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Houston writer Lacy Johnson earned her Ph.D. from the University of Houston Creative Writing Program in 2008 after creating what she describes as a “multimedia, multigenre, interdisciplinary web installation”—the first digital dissertation to be submitted to the UH College of Liberal Arts and Sciences—and has published two memoirs. Johnson’s husband, Josh Okun, is the executive creation director of advertising agency The Company of Others.
Although they’ve worked together in the past, the husband-and-wife team has never done anything like Invisible City, an interactive multimedia project debuting this week at the first annual CounterCurrent art and performance festival, sponsored by UH’s Cynthia Woods Mitchell Center for the Arts and running from April 9 to 13. The project is a combination scavenger hunt and choose-your-own-adventure, allowing people with GPS-enabled smartphones to go to different locations in Houston—the downtown tunnels, a city bus, a kayak on the bayou, and dozens more—to unlock different parts of three unfolding stories, all by local Houston writers. Only when someone is within range of the correct GPS coordinates can they access the next chunk of the story through the project’s website app. The goal is to use technology to force people to pay more attention to their environment, the artists told me.
"We were interested in breaking down the walls of the digital world and the real world," Okun said. "You go into any retail store today, or watch people sitting in a restaurant, and everyone is totally separated from the real world because they all bury their face in a mobile device. They don’t communicate with each other the way they used to, they don’t look at each other the way they used to. So I was curious about how you could shift that a little bit, to create a relationship with a place."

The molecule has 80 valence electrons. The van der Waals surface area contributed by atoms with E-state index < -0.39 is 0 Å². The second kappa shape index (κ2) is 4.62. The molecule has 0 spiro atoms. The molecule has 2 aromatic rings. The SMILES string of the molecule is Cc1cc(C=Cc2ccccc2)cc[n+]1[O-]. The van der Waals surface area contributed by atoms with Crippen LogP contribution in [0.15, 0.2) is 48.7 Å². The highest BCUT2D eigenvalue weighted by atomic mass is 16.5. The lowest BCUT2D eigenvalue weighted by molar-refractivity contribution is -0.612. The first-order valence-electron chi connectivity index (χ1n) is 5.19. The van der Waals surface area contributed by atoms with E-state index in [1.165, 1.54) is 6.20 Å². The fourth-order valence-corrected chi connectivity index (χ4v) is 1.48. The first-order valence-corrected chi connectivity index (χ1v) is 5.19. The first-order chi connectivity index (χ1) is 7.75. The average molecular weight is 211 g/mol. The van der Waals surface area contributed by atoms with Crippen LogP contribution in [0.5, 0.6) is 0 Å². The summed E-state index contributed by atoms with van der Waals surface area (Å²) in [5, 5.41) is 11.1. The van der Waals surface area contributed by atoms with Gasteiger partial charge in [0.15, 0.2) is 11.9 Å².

"Shifting things a little bit" could be the tagline for the new CounterCurrent, which was organized by Mitchell Center for the Arts director Karen Farber. The Mitchell Center was founded in 2003 to promote interdisciplinary work like Invisible City, and brings together five UH departments: the School of Art, the Moores School of Music, the School of Theatre & Dance, the Creative Writing Program, and the Blaffer Art Museum.
The 11 projects included in CounterCurrent reflect the Center’s emphasis on collaboration, interdisciplinarity, and cosmopolitanism. In addition to Invisible City, there will be a collaboration between New York choreographer Jonah Bokaer and British video artist Anthony McCall; a piano concerto by Seattle composer Byron Au Yong; a documentary play by Mexico City theater company Lagartijas Tiradas al Sol; and a multichannel sound installation in Hermann Park by UH art professor Abinadi Meza. Farber said she hopes to create "a groundbreaking event in the same genre of first-class arts festivals around the world, from Europe to Mexico City, New York to Portland."
Although Invisible City is debuting at CounterCurrent with three Houston-based narratives, all of which require travel only within the Loop, after the festival the creators plan to allow people anywhere in the world to submit a GPS-based story to the website.
"We’ve been joking that you could create the most expensive novel in the world," Johnson said. "From New York you could be instructed to buy a plane ticket to Iceland to get the next part of the story. And things could just go from there."